Recently, the 2015 IEEE/RSJ International Conference on Intelligent Robots and Systems (IROS) took place in Hamburg, Germany. The Institute of Electrical and Electronics Engineers (IEEE) posted a video of the most interesting unmanned systems at the show (see below).
In the video, most robots had recognizable human-like characteristics. This is not inevitable; some unmanned systems, such as Unmanned Ground Vehicles (for which AMREL builds Operator Control Units), do not remotely resemble humans. In fact there has been a controversy over how human-like unmanned systems should be (see Walk n’ Roll).
As evidence by the video, developer sentiment seems to be leaning towards human-like (or “humanoid”) robots. Usually, the proponents of humanoid robots offer 3 rationales:
- Humanoid robots are better suited for performing human-like tasks
- Humanoid robots are better suited for working in an environment built for humans.
- Humanoid robots are better suited for Human Robot Interactions (HRI)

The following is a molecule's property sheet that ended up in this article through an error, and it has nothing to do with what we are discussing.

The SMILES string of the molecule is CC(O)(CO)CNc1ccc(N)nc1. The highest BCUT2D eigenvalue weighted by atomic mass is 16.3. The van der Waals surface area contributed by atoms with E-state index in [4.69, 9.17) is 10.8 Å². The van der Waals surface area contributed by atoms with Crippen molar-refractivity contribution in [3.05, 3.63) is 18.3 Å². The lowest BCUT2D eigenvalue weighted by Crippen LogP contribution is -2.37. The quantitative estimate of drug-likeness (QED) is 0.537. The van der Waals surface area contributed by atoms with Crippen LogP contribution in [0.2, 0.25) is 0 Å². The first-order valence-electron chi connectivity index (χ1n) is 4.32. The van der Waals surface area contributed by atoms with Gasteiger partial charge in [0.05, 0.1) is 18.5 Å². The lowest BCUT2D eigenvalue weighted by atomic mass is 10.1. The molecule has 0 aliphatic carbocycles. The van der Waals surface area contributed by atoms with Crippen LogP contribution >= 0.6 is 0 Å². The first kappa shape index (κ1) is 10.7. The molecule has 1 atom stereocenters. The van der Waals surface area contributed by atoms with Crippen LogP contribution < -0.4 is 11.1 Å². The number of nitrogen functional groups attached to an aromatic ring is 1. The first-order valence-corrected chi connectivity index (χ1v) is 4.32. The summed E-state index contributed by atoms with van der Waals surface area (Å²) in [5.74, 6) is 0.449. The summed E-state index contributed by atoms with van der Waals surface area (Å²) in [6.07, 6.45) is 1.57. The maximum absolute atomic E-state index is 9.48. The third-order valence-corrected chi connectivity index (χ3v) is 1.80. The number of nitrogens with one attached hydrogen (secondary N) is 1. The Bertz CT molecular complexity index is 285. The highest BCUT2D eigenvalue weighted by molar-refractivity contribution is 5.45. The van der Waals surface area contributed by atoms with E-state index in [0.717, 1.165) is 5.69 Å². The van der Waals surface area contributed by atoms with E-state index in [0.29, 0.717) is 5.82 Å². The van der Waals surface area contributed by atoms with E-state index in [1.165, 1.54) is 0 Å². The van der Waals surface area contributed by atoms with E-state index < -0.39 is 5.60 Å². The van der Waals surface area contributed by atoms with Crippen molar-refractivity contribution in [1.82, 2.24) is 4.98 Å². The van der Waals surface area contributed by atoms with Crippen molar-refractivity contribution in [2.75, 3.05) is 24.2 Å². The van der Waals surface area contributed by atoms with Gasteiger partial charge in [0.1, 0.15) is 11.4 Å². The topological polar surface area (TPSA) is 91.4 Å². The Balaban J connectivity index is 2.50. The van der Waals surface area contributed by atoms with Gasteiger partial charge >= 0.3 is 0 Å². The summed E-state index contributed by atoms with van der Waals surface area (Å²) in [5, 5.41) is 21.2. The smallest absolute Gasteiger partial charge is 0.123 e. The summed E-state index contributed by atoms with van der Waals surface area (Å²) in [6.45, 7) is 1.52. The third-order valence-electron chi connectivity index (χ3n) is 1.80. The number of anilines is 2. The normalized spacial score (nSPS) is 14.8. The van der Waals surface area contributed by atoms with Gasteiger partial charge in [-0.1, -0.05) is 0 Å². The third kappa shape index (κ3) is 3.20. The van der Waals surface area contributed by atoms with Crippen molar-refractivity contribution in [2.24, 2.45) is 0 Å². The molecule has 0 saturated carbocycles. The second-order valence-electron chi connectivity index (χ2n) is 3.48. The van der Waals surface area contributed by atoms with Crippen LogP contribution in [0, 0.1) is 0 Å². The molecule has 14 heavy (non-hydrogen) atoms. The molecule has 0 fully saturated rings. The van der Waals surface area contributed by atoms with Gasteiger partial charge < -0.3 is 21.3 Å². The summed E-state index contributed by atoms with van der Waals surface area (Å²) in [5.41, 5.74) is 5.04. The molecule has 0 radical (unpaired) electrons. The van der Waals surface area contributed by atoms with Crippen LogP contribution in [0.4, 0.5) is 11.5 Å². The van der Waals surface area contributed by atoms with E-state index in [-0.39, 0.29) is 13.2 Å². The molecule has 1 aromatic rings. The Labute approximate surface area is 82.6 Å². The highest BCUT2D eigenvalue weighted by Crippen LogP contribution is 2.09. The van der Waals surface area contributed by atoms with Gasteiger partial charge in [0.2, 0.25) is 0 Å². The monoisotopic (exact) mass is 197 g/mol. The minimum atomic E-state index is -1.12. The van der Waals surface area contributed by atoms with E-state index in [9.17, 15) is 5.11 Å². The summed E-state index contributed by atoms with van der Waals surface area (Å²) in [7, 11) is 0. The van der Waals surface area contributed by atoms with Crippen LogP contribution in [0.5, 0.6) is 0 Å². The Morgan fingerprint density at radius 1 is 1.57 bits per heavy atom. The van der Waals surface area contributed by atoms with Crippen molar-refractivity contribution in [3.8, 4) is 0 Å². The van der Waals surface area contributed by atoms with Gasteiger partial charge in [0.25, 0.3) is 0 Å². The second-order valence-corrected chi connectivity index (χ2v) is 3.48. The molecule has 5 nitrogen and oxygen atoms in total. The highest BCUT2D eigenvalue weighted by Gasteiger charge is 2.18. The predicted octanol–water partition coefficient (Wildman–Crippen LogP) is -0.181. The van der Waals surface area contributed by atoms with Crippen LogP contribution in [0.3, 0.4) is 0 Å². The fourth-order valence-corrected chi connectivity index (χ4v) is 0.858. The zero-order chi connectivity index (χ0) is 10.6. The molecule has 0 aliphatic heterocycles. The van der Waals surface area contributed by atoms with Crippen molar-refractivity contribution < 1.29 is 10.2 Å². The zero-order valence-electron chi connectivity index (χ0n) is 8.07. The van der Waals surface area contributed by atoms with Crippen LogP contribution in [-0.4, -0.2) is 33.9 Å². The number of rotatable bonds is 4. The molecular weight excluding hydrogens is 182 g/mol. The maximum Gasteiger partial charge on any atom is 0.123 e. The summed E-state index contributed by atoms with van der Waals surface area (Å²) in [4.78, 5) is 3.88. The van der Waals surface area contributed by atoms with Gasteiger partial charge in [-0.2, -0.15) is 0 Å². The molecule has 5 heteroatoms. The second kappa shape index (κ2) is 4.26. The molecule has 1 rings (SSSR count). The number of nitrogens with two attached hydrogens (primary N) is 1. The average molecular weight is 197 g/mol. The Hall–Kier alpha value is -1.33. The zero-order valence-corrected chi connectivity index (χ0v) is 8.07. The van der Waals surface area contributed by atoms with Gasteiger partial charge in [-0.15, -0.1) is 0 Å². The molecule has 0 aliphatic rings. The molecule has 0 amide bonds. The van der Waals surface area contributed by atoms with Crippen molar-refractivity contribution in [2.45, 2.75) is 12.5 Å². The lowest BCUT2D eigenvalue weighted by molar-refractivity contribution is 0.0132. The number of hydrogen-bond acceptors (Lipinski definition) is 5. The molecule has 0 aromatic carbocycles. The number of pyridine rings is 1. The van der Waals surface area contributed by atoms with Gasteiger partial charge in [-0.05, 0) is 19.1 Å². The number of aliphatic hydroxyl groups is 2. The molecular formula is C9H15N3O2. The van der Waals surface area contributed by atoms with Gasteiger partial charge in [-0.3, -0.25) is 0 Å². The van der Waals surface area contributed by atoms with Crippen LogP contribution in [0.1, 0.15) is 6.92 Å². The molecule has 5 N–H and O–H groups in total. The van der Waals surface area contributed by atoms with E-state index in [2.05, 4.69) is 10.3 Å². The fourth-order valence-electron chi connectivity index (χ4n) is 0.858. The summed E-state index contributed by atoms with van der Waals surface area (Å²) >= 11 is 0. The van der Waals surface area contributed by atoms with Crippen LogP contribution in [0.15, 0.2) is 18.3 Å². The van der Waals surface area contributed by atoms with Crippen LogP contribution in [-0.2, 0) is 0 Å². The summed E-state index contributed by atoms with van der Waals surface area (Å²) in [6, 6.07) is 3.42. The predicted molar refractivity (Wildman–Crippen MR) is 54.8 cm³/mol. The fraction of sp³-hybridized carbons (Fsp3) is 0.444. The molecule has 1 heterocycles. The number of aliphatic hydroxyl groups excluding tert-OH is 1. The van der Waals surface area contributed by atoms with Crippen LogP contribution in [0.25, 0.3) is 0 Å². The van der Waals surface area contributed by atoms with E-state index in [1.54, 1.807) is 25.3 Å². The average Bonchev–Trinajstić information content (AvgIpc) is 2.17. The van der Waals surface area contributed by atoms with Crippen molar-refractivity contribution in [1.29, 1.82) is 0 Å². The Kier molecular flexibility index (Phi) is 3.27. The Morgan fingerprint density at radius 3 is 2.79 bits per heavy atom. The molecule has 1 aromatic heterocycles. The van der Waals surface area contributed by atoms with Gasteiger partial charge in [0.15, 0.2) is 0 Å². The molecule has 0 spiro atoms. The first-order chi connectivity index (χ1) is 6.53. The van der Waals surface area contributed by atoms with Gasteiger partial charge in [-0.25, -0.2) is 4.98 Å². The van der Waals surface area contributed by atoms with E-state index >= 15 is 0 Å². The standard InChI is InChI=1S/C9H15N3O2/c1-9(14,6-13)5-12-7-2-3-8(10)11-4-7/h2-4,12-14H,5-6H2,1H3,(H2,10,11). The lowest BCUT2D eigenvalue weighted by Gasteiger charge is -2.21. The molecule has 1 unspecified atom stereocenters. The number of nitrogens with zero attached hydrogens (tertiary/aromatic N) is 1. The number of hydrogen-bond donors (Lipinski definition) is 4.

However, there is yet another reason why people are building robots. To explain why, let me tell you about a Psychology of Language class that I attended many eons ago. The central question of the class was “Could we teach a computer to read?” No one knew if this was even theoretically possible. At the time Optical Character Recognition was primitive at best. We weren’t even certain if a computer could transform vocal input into written text.
None of the people in the class were software engineers. We took up the challenge, not so much as to get a computer to read, but to better understand how people read. By teaching machines to read, we were forced to analyze and closely examine human strategies for reading. Most class time was devoted to breaking down the act of reading into mechanized processes, subtasks, operations, and flow charts.
A more familiar example might be the oft-repeated observation that an unmanned system is incapable of distinguishing between a tomato and an apple. In order to teach a robot how to accomplish this discernment, we have to first figure out how people do it.
Some of the unmanned systems in the video seem destined for “social welfare” activities, i.e. helping the elderly, assisting the disabled, etc. Others are obviously designed not for specific tasks, but as means to better understand human behavior. What makes a baby “baby-like?” If you build a baby-like robot, one is forced to figure this out.
Turns out, unmanned systems not only assist us with the “dirty, dangerous, and disgusting” tasks, but also help us understand ourselves.